Before we begin this interview, I need to check that you’re still grounded and that your head isn’t swollen from all of your success, so with that in mind, what was the last thing you bought at Target, and do you know how much a loaf of bread costs?

I life in a very small town on the west coast of the US, so the nearest Target store is two hours away. I don’t get there very often. Usually I go in the autumn to shop for school clothes for my 2 kids. You have a very glamorous view of my life, which is — in fact — very quiet and very normal. Where I live, a loaf of bread is anywhere from $1.29 to $2.29.

Why did you choose to write erotic romance books, rather than traditional romance?

I started out writing regular historicals, then the publisher where I was writing shut down the lines I’d been writing for, and I was let go, or “orphaned” as they call it in the book business. My first book wasn’t even out on the store shelves yet. It was very depressing.

I needed to get back out on the market and sell something, and the agent I had at the time advised me to write an erotic historical proposal (this was in 1999) because the market was just opening up and it was going to be very hot. I looked right at him and said “what’s an erotic historical?”

I finally wrote one, Love Lessons, which I sold to my current publisher, St. Martins Press, and it turns out that I not only have a knack for writing great love stories, but also for writing very sexy, very hot love stories. It still surprises me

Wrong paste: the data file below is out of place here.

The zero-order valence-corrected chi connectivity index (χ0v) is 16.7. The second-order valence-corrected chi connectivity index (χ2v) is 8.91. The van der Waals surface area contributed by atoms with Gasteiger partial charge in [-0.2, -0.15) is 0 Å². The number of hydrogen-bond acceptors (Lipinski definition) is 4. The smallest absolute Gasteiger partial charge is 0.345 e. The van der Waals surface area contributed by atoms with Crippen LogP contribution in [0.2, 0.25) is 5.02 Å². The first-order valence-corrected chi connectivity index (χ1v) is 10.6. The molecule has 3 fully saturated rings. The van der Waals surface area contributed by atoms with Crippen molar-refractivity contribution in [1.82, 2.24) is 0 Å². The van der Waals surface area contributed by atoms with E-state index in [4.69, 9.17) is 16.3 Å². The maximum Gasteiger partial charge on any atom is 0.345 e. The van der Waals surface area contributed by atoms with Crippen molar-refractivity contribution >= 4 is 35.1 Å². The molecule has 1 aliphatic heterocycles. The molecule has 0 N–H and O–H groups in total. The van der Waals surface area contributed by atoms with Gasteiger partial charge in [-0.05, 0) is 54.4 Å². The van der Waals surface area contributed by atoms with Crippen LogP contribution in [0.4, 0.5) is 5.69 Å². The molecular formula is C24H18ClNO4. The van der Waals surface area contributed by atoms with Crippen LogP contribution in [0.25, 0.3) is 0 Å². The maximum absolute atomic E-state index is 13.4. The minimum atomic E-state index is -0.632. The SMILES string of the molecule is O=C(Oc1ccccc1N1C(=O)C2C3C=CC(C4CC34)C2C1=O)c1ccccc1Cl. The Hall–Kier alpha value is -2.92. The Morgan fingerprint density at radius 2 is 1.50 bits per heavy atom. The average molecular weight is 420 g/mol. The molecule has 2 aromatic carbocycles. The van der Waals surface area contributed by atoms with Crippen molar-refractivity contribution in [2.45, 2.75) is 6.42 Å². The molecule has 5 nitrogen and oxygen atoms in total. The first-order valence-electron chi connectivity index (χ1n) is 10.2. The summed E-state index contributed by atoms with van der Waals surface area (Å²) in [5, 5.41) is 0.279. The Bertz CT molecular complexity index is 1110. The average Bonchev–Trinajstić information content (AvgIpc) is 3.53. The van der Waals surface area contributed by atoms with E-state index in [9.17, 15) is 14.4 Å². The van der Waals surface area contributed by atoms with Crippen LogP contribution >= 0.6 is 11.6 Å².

Books such as More Than Seduction, aren’t for the faint-hearted, do you have a certain audience in mind when you write, and if so, what kind of people do you imagine, read your books?

I don’t think about the audience too much, or I’ll drive myself crazy trying to figure out what everybody wants. I get letters that tell me that my books are too sex-packed, that they’re too tame, that they’re too fast-paced, that they’re too slow, that they’re too action-packed, that they’re too boring

Everybody who reads books has such diverse tastes. I simply try to think up a great story, with great issues and great characters, then I write it down, and hope people enjoy it.

Luckily, my editor really encourages me. She likes me to “push the envelope” with stories, to give people heroes and villains that they can love and hate, so I work very hard to do that. But when you have terrible villains, doing terrible things, it can create situations that aren’t what you’d find in a “typical” romance, so my stories leap beyond the boundaries that you’d find in other romance novels.